By Richard Summers
RTPI President, Phil Williams, and RTPI Past President, Richard Summers, met fellow planners at three separate events in Brisbane, Australia, in early May. The first event was a presentation on Neighbourhood Planning to Brisbane City Council, the second was an "Aussie and Pommy Planners" networking event and the third event was the Planning Institute of Australia (PIA) National Congress.
Phil Williams was on his Presidential visit to Australia before going on to visit planners in New Zealand and Richard Summers was visiting his family in Brisbane after meeting planners in Canberra earlier in his travels.
"Neighbourhood Planning" in Australia
Brisbane City Council is working with local communities in a programme of 29 neighbourhood plans in the inner and outer suburbs of Brisbane. These plans complement the programme of urban renewal projects within a 5 kilometre radius of the city centre within the overall Brisbane Citishape 2031 Plan.
A full house of 80 planners and other professionals from Brisbane City Council gathered to hear a presentation on neighbourhood planning in England and to discuss the many issues that are emerging in practice in both countries. The Australian system of statutory neighbourhood plans has been running since about 2006 while the English system was introduced in 2011.
The presentation outlined the purpose and process of preparing neighbourhood plans in England and touched on some case study examples and user feedback. Richard spoke to the main presentation prepared with John Romanski and Brian Whiteley at the RTPI and Phil contributed some of his own comments and discussion points at the end of each section of the talk. Phil said afterwards:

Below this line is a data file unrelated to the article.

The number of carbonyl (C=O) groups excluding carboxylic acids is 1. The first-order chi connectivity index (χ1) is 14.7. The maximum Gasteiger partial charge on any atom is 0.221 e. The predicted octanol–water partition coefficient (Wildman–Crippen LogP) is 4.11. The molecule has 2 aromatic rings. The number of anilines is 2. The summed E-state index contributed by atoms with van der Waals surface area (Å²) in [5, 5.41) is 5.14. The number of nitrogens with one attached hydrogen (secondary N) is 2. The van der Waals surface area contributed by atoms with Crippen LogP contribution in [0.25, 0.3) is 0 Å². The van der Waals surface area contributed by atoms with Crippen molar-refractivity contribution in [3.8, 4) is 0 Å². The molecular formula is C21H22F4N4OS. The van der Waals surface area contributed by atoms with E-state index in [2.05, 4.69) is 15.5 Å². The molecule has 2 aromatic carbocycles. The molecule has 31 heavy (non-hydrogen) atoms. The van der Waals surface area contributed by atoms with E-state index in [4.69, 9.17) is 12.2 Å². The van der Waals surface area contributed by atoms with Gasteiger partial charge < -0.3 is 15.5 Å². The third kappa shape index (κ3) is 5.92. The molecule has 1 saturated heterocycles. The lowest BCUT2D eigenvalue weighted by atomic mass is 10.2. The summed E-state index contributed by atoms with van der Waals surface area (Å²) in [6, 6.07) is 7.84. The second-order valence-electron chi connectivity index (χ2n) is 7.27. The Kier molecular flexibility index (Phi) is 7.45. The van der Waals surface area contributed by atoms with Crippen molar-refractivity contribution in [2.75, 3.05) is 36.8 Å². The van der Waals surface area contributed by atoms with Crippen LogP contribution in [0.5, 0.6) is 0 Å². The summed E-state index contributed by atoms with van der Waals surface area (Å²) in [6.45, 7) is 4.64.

"It was a privilege to take part in a lively discussion about neighbourhood planning in England and to explore the similarities with best practice in neighbourhood planning in Australia."
The session had been arranged between Matt Rolley, Neighbourhood Planning and Urban Renewal Manager, Sonia Kirby, Acting Principal Neighbourhood Planner and Richard Summers. Phil Williams flew into Brisbane that morning and heroically kept going through his jet lag well into the evening!
Richard Summers, Sonia Kirby, Phil Williams and Matt Rolley
Aussie and Pommy Planners networking event
That same evening about 25 "Aussie and Pommy Planners" gathered at The Stokehouse bar and restaurant on Brisbane's "South Bank" to exchange banter on the eve of the Planning Institute of Australia (PIA) National Congress. The lights of the city reflected in the river to create a stunning setting for the meeting.
Sonia Kirby introduced the event and welcomed Phil Williams, RTPI President, to Brisbane, an emerging "world city". Phil said he was delighted to be in Brisbane and was looking forward to meeting everyone socially and then at the Congress. He was pleased to represent the RTPI and particularly its international mission in Australia. The event was also attended by Dy Currie, Past President of PIA and current President of the Commonwealth Association of Planners (CAP).
Richard Summers, Dy Currie (PIA and CAP) and Phil Williams